graph.Resolve(&a)

    // a is now usable
	a.DoStuff()
}

You CAN resolve everything in the graph, using graph.ResolveAll(), but you can also share a graph between multiple code paths (like a controller with multiple endpoints, or a command with multiple sub-commands) and only resolve the dependencies you need using graph.Resolve(&ptr).

Because the definitions are uniquely keyed by pointer, you can also share code that produces a general graph, and override individual definitions with more specific providers (like tests that replace a few concrete impls with mocks).

Alternate Usage

Because the API is flexible, there are several ways to do the same thing. Here's another way to define the dependency graph:

func main() {
	var (
		primitive = "some string"
		a    pkgA.InterfaceA
		b    *pkgB.StructB
	)

    // define the pointer-provider relationships during graph construction
	graph := inject.NewGraph(
		inject.NewDefinition(&a, inject.NewProvider(pkgA.NewA, &b)),
		inject.NewDefinition(&b, inject.NewProvider(pkgB.NewB, &primitive)),
	)

	// resolve a and all its (transitive) dependencies
	graph.Resolve(&a)

    // a is now usable
	a.DoStuff()
}

Object Lifecycle

Definitions that point to structs (or struct pointers or interfaces) that implement a lifcycle interface (Initializable or Finalizable) have special behavior.

When the definition is first resolved, after the provider is called to return the value, the resolver will also call the Initialize() method on the value, if it has one.

When the definition is later obscured (on graph.Finalize()), after the defined pointer is zeroed, the obscurer will also call the Finalize() method on the resolved value, if it has one.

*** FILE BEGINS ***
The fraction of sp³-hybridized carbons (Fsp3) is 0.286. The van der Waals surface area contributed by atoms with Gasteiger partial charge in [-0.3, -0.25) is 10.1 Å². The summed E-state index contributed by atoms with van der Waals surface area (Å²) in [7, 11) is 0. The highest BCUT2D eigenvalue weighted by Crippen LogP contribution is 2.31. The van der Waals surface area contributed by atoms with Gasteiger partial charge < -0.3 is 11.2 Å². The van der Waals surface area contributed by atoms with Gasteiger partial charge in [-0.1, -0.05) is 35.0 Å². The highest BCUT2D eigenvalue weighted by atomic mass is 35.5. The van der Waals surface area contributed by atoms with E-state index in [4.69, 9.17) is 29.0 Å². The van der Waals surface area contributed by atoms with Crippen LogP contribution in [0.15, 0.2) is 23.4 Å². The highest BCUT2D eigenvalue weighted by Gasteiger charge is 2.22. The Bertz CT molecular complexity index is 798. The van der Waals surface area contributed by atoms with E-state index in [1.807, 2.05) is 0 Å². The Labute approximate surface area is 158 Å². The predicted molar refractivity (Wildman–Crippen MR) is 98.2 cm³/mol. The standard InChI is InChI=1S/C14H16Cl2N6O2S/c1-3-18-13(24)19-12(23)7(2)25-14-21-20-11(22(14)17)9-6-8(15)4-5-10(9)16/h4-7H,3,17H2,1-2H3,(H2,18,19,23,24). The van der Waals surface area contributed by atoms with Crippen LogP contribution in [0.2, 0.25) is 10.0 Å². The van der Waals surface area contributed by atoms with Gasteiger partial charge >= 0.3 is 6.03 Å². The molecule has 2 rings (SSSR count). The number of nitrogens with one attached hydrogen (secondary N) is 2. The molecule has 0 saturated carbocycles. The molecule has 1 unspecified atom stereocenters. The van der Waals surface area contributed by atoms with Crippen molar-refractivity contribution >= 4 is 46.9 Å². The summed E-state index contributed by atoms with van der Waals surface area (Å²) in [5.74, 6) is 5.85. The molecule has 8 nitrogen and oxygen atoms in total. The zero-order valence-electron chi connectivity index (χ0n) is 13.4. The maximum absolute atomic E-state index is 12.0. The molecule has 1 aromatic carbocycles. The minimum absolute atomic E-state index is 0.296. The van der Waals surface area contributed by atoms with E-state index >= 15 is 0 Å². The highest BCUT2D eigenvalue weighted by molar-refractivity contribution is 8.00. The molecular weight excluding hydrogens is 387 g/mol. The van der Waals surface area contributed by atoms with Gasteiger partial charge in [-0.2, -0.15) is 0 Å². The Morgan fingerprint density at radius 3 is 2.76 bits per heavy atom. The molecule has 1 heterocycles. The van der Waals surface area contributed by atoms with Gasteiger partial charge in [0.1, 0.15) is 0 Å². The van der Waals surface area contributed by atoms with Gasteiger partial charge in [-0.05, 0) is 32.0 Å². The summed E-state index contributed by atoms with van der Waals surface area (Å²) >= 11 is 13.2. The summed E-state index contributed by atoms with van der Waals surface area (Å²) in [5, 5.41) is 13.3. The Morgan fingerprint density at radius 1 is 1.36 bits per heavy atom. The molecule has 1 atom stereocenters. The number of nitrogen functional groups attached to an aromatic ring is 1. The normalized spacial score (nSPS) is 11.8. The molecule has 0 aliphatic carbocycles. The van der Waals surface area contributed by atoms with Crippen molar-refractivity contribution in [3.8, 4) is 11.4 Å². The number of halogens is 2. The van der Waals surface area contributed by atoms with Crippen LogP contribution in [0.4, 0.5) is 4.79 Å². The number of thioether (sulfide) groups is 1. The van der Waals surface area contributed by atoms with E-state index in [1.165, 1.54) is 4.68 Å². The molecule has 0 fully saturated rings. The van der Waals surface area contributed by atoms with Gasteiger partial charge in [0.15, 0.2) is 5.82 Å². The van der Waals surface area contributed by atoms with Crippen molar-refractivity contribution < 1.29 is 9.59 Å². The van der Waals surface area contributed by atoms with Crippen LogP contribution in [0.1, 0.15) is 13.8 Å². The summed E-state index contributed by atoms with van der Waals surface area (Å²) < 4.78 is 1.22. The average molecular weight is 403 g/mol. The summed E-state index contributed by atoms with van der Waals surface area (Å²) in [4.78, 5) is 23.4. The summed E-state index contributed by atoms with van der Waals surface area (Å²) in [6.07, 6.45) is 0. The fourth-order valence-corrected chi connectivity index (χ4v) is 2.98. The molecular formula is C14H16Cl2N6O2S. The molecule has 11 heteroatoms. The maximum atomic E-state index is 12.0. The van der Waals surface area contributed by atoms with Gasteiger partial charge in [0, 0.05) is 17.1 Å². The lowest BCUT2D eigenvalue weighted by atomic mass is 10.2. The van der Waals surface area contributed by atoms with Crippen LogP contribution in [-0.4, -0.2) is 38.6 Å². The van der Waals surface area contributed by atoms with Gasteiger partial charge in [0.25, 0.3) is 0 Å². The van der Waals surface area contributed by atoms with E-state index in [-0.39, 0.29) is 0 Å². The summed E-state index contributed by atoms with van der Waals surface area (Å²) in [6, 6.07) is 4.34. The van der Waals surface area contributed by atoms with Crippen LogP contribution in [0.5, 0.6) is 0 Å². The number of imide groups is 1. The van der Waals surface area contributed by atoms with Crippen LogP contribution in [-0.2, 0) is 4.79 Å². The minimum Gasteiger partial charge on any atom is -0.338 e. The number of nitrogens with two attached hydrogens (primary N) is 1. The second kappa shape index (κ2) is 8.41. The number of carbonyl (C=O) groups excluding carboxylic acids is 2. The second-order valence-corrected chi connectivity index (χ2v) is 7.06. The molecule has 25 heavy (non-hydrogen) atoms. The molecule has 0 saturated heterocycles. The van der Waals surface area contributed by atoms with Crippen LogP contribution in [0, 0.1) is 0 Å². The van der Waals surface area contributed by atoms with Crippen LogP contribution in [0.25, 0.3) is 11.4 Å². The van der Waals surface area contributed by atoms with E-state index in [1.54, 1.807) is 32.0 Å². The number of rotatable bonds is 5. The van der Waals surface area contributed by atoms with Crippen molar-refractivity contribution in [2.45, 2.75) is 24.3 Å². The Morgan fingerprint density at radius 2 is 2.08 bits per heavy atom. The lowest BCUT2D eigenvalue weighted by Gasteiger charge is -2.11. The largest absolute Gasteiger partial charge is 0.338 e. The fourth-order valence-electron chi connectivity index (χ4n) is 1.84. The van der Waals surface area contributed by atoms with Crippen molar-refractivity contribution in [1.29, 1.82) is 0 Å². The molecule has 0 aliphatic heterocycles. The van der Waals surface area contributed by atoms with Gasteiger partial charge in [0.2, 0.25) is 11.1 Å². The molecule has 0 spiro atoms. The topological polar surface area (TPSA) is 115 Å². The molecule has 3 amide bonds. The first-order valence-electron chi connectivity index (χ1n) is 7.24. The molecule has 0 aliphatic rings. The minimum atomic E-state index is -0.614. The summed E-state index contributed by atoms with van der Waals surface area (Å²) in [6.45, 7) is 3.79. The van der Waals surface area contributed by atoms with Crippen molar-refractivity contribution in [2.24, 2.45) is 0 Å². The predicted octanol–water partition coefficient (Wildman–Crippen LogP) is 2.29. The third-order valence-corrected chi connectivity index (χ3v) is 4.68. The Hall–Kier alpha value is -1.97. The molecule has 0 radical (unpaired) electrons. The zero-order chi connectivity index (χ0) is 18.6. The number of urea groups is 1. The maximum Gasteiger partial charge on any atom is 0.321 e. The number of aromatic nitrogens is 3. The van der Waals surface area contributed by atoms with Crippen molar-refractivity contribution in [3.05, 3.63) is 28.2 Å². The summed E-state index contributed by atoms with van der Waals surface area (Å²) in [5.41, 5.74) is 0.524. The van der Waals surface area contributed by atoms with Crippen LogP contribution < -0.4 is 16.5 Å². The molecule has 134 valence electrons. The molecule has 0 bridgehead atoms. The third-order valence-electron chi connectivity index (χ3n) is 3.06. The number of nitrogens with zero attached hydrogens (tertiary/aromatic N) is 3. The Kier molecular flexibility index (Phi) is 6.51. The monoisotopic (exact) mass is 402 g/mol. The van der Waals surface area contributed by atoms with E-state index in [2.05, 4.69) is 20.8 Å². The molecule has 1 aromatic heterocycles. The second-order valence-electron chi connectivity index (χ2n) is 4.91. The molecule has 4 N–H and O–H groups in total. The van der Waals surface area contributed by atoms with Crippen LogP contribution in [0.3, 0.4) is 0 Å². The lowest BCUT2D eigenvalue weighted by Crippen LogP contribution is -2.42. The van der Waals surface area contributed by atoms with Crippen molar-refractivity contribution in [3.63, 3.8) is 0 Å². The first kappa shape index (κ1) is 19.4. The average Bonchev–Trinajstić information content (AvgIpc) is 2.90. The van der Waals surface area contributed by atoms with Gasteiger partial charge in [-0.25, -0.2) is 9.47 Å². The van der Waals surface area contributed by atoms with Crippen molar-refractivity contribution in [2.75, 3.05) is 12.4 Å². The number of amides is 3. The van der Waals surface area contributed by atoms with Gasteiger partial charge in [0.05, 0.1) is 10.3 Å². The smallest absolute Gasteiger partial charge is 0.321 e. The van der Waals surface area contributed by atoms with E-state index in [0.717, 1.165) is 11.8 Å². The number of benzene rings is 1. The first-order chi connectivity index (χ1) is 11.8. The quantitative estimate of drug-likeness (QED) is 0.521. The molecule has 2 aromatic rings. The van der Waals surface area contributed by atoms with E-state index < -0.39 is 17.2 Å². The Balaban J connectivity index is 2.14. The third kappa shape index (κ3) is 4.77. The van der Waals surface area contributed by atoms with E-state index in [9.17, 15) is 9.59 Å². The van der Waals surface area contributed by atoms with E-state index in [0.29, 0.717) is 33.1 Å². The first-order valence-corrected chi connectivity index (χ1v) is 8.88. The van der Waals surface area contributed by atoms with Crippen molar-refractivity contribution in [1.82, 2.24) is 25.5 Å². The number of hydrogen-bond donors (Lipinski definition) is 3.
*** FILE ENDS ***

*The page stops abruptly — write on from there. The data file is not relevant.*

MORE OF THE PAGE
These lifecycle methods are optional, but may be useful for opening/closing objects or starting/stopping goroutines.

Resolving/initializing is lazily performed, either when the user calls graph.Resolve() or when another resolution causes transitive resolution of its dependencies (ex: provider arguments).

Obscuring/finalizing is performed on all resolved definitions when the user calls graph.Finalize(). If you use any Finalizable objects, you will need to make sure that graph.Finalize() is called before the program exits.

Installation

To install Inject, use go get:

go get github.com/karlkfi/inject

Updating

To update Inject, use go get -u:

go get -u github.com/karlkfi/inject

Dependencies

Inject has no runtime dependencies. Tests depend on Gomega.

Testing

Tests depend on Gomega.

To install Gomega, use go get:

go get github.com/onsi/gomega

To run Inject tests, use go test:

go test github.com/karlkfi/inject/test

License

Copyright 2015 Karl Isenberg

Licensed under the Apache License Version 2.0 (the "License"); you may not use this project except in compliance with the License.

Unless required by applicable law or agreed to in writing, software distributed under the License is distributed on an "AS IS" BASIS, WITHOUT WARRANTIES OR CONDITIONS OF ANY KIND, either express or implied. See the License for the specific language governing permissions and limitations under the License.

Open Source Agenda is not affiliated with "Karlkfi Inject" Project. README Source: karlkfi/inject